• The Chicago Cubs turned a 7-2-3 double play against the Pittsburgh Pirates on April 2, 2014. Tied 3–3 in the bottom of the 13th inning, the Pirates loaded the bases with no outs. The Cubs then defensively placed left fielder Junior Lake in the infield, near the third base line. Batter Clint Barmes hit a ground ball to Lake, who threw home for one out, and the catcher then threw to first base for the second out.[18][19]

All-time double play leaders by positionEdit

[20]

Single seasonEdit

1B - Ferris Fain: 194 (Philadelphia Athletics, 1949)
2B - Bill Mazeroski: 161 (Pittsburgh Pirates, 1966)
SS - Rick Burleson: 147 (Boston Red Sox, 1980)
3B - Graig Nettles: 54 (Cleveland Indians 1971)
LF - Bibb Falk: 9 (Chicago White Sox, 1927) & Alfonso Soriano: 9 (Washington Nationals, 2006)
CF - Happy Felsch: 14 (Chicago White Sox, 1919)
RF - Mel Ott: 12 (New York Giants, 1929) & Chief Wilson: 12 (St. Louis Cardinals, 1914)
C - Steve O’Neill: 36 (Cleveland Indians, 1916)

CareerEdit

1B - Mickey Vernon: 2044 (20 seasons)
2B - Bill Mazeroski: 1706 (17 seasons)
SS - Omar Vizquel: 1734 (24 seasons)
3B - Brooks Robinson: 618 (23 seasons)
LF - Bobby Veach: 42 (14 seasons)
CF - Tris Speaker: 107 (22 seasons)
RF - Harry Hooper: 65 (17 seasons)
C - Ray Schalk: 222 (18 seasons)

All-time GIDP leadersEdit

Single seasonEdit

Jim Rice: 36 (Boston Red Sox, 1984)[21]

CareerEdit

Albert Pujols: 372[22] (through July 6, 2018)

TeamEdit

The team record for a single game is seven GIDPs. It was set by the San Francisco Giants, who grounded into seven double plays on May 4, 1969 in a 3–1 loss to the Houston Astros. The Pittsburgh Pirates suffered seven double plays (only six GIDPs) on August 17, 2018 in a 1–0 loss to the Chicago Cubs.[23][24] The 1990 Boston Red Sox grounded into 174 double plays to set the single season team record.[25]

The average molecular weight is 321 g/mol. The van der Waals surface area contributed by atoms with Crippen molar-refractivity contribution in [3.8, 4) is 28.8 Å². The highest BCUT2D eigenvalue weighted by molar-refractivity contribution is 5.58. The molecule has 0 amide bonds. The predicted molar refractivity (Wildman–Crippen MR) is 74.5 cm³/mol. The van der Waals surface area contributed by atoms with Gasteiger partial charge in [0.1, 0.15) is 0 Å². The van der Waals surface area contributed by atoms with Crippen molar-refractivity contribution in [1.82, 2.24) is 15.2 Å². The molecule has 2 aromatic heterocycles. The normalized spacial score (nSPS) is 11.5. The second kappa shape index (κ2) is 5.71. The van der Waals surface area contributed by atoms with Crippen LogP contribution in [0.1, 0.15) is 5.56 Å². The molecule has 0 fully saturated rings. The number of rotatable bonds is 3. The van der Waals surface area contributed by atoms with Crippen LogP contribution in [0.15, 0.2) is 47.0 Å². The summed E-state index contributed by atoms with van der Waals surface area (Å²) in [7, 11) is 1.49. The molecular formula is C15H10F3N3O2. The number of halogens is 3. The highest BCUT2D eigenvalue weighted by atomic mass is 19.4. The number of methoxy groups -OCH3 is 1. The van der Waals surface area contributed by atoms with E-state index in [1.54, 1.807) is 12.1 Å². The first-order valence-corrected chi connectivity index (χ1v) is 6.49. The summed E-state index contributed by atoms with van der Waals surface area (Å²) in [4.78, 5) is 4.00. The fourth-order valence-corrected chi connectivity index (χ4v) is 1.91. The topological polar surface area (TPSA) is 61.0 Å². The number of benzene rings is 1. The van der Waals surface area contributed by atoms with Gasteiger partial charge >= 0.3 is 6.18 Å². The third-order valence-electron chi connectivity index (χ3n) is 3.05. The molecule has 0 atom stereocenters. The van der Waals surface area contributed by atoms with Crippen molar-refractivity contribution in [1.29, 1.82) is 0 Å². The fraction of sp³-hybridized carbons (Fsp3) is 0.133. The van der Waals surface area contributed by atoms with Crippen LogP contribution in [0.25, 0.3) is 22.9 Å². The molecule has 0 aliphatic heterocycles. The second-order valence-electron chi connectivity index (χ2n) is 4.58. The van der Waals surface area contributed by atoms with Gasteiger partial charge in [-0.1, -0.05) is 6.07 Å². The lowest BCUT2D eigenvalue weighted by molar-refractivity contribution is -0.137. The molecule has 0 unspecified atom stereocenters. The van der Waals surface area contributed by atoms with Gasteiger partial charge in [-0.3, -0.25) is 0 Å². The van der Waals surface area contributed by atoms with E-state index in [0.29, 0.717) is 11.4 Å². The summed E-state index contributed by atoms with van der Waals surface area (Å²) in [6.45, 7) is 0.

See alsoEdit

ReferencesEdit

  1. ^ a b c "Official Rules". Major League Baseball. Retrieved 13 Aug 2018. 
  2. ^ "2016 Major League Baseball Team Statistics and Standings". Baseball Reference. Retrieved 22 Oct 2016. 
  3. ^ "Yearly League Leaders & Records for Double Plays Grounded Into". Baseball Reference. Retrieved 22 Oct 2016. 
  4. ^ Singer, Tom. "Power of poem immortalizes Cubs trio". MLB.com. Retrieved 14 September 2016. 
  5. ^ a b Hageman, William (July 5, 2010). "Remembering 'Tinker to Evers to Chance'". Chicago Tribune. Retrieved 14 September 2016. 
  6. ^ Schell, Michael J (2013). Baseball's All-Time Best Hitters: How Statistics Can Level the Playing Field. Princeton University Press. p. 181. ISBN 1400850630. Retrieved 14 September 2016. 
  7. ^ Hoch, Bryan (24 Jul 2016). "Yankees stun Giants with rare DP combo". MLB.com. Retrieved 20 Oct 2016. 
  8. ^ "San Francisco Giants at New York Yankees Play by Play and Boxscore". Baseball Reference. 24 Jul 2016. Retrieved 20 Oct 2016. 
  9. ^ "Fisk gets two outs at home plate". YouTube. 17 Feb 2015. Retrieved 20 Oct 2016. 
  10. ^ "Chicago White Sox at New York Yankees Play by Play and Boxscore". Baseball Reference. 2 Aug 1985. Retrieved 20 Oct 2016. 
  11. ^ "2006 NLDS Gm1: Lo Duca tags out two at the plate". YouTube. 8 Nov 2014. Retrieved 20 Oct 2016. 
  12. ^ "Los Angeles Dodges at New York Mets Play by Play and Boxscore". Baseball Reference. 4 Oct 2006. Retrieved 20 Oct 2016. 
  13. ^ "Buck Martinez". YouTube. 10 May 2010. 
  14. ^ Hughson, Callum (12 May 2010). "Epic Games in Blue Jays History: Buck Martinez Completes a Double Play on a Broken Leg". Mop-Up Duty. 
  15. ^ Schoenfield, David (5 Sep 2012). "The greatest play ever made". ESPN. 
  16. ^ Machir, Troy (2014-07-31). "Pirates' baserunning error leads to double play on walk". Sporting News. Retrieved 2018-08-18. 
  17. ^ "New York Yankees at Boston Red Sox Play by Play and Boxscore". Baseball Reference. 12 Apr 2008. Retrieved 20 Oct 2016. 
  18. ^ "Chicago Cubs at Pittsburgh Pirates Play by Play and Boxscore". Baseball Reference. 2 Apr 2014. Retrieved 20 Oct 2016. 
  19. ^ "CHC@PIT: Lake turns the 7-2-3 double play". YouTube. 4 Apr 2014. Retrieved 20 Oct 2016. 
  20. ^ "Overall Baseball Leaders & Baseball Records". Baseball Reference. Retrieved 22 Oct 2016. 
  21. ^ "Single-Season Leaders & Records for Double Plays Grounded Into". Baseball Reference. Retrieved 22 Oct 2016. 
  22. ^ "Career Leaders & Records for Double Plays Grounded Into". Baseball-Reference.com. Retrieved July 7, 2018. 
  23. ^ "Team Batting Game Finder: From 1908 to 2018, (requiring GIDP>=6), sorted by greatest GIDP". Baseball Reference. Retrieved July 7, 2018. 
  24. ^ Mark Gonzales (August 17, 2018). "Kyle Schwarber homers, Cubs turn 7 double plays in 1-0 win over Pirates". Chicago Tribune. 
  25. ^ "Team Batting Season Finder: For Single Seasons, from 1871 to 2018, Double Plays Grounded Into (s. 1939)>=165, Standard statistics, Sorted by greatest Year". Baseball Reference. Retrieved July 7, 2018.